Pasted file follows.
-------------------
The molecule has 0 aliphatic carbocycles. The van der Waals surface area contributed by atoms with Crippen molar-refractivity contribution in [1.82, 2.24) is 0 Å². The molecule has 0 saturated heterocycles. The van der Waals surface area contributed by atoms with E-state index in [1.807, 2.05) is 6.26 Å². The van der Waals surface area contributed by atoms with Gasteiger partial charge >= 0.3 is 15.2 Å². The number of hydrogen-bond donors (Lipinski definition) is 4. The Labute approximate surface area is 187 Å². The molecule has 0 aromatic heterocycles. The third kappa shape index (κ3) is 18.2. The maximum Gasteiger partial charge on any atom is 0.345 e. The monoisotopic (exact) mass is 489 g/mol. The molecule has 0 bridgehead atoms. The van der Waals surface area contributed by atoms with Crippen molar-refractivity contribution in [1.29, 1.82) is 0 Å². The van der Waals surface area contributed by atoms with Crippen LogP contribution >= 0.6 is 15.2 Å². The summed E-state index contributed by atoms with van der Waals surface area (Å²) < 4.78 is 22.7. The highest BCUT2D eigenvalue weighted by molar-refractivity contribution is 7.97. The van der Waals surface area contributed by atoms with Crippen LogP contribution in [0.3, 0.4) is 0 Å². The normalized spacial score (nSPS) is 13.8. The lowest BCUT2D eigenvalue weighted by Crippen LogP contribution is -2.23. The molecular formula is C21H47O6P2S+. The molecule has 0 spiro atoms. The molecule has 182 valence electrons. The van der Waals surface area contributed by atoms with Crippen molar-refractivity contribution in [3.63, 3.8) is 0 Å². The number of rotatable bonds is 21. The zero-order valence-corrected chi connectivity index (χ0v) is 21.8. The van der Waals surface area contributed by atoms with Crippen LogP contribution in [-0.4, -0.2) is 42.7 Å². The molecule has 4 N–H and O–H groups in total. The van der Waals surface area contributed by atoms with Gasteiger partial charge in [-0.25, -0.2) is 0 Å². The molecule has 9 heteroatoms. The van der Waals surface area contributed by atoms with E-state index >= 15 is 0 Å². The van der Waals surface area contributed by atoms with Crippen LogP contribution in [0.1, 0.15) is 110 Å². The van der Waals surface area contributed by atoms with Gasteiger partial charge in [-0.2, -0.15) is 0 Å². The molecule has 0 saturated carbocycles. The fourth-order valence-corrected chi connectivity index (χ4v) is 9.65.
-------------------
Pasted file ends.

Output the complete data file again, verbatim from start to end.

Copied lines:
The molecule has 0 aliphatic carbocycles. The van der Waals surface area contributed by atoms with Crippen molar-refractivity contribution in [1.82, 2.24) is 0 Å². The molecule has 0 saturated heterocycles. The van der Waals surface area contributed by atoms with E-state index in [1.807, 2.05) is 6.26 Å². The van der Waals surface area contributed by atoms with Gasteiger partial charge >= 0.3 is 15.2 Å². The number of hydrogen-bond donors (Lipinski definition) is 4. The Labute approximate surface area is 187 Å². The molecule has 0 aromatic heterocycles. The third kappa shape index (κ3) is 18.2. The maximum Gasteiger partial charge on any atom is 0.345 e. The monoisotopic (exact) mass is 489 g/mol. The molecule has 0 bridgehead atoms. The van der Waals surface area contributed by atoms with Crippen molar-refractivity contribution in [1.29, 1.82) is 0 Å². The van der Waals surface area contributed by atoms with Crippen LogP contribution >= 0.6 is 15.2 Å². The summed E-state index contributed by atoms with van der Waals surface area (Å²) < 4.78 is 22.7. The highest BCUT2D eigenvalue weighted by molar-refractivity contribution is 7.97. The van der Waals surface area contributed by atoms with Crippen LogP contribution in [0.3, 0.4) is 0 Å². The normalized spacial score (nSPS) is 13.8. The lowest BCUT2D eigenvalue weighted by Crippen LogP contribution is -2.23. The molecular formula is C21H47O6P2S+. The molecule has 0 spiro atoms. The molecule has 182 valence electrons. The van der Waals surface area contributed by atoms with Crippen molar-refractivity contribution in [3.63, 3.8) is 0 Å². The number of rotatable bonds is 21. The zero-order valence-corrected chi connectivity index (χ0v) is 21.8. The van der Waals surface area contributed by atoms with Crippen LogP contribution in [-0.4, -0.2) is 42.7 Å². The molecule has 4 N–H and O–H groups in total. The van der Waals surface area contributed by atoms with Gasteiger partial charge in [-0.25, -0.2) is 0 Å². The molecule has 9 heteroatoms. The van der Waals surface area contributed by atoms with E-state index >= 15 is 0 Å². The van der Waals surface area contributed by atoms with Crippen LogP contribution in [0.1, 0.15) is 110 Å². The van der Waals surface area contributed by atoms with Gasteiger partial charge in [-0.2, -0.15) is 0 Å². The molecule has 0 saturated carbocycles. The fourth-order valence-corrected chi connectivity index (χ4v) is 9.65.